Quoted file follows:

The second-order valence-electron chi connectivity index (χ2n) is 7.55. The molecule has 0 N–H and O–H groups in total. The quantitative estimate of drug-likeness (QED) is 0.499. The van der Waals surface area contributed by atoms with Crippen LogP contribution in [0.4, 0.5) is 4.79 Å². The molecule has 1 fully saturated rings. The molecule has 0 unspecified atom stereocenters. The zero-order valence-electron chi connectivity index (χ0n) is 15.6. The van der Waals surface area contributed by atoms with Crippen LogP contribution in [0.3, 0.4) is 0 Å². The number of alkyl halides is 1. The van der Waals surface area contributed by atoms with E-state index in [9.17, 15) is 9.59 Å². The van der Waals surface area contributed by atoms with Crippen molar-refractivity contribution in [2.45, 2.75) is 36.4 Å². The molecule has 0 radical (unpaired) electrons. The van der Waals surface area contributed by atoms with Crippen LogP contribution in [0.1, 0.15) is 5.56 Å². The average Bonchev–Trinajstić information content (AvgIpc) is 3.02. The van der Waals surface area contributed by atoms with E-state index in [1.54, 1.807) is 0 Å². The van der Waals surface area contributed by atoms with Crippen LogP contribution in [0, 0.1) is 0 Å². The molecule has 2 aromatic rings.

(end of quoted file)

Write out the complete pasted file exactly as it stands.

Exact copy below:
The second-order valence-electron chi connectivity index (χ2n) is 7.55. The molecule has 0 N–H and O–H groups in total. The quantitative estimate of drug-likeness (QED) is 0.499. The van der Waals surface area contributed by atoms with Crippen LogP contribution in [0.4, 0.5) is 4.79 Å². The molecule has 1 fully saturated rings. The molecule has 0 unspecified atom stereocenters. The zero-order valence-electron chi connectivity index (χ0n) is 15.6. The van der Waals surface area contributed by atoms with Crippen LogP contribution in [0.3, 0.4) is 0 Å². The number of alkyl halides is 1. The van der Waals surface area contributed by atoms with E-state index in [9.17, 15) is 9.59 Å². The van der Waals surface area contributed by atoms with Crippen molar-refractivity contribution in [2.45, 2.75) is 36.4 Å². The molecule has 0 radical (unpaired) electrons. The van der Waals surface area contributed by atoms with Crippen LogP contribution in [0.1, 0.15) is 5.56 Å². The average Bonchev–Trinajstić information content (AvgIpc) is 3.02. The van der Waals surface area contributed by atoms with E-state index in [1.54, 1.807) is 0 Å². The van der Waals surface area contributed by atoms with Crippen LogP contribution in [0, 0.1) is 0 Å². The molecule has 2 aromatic rings.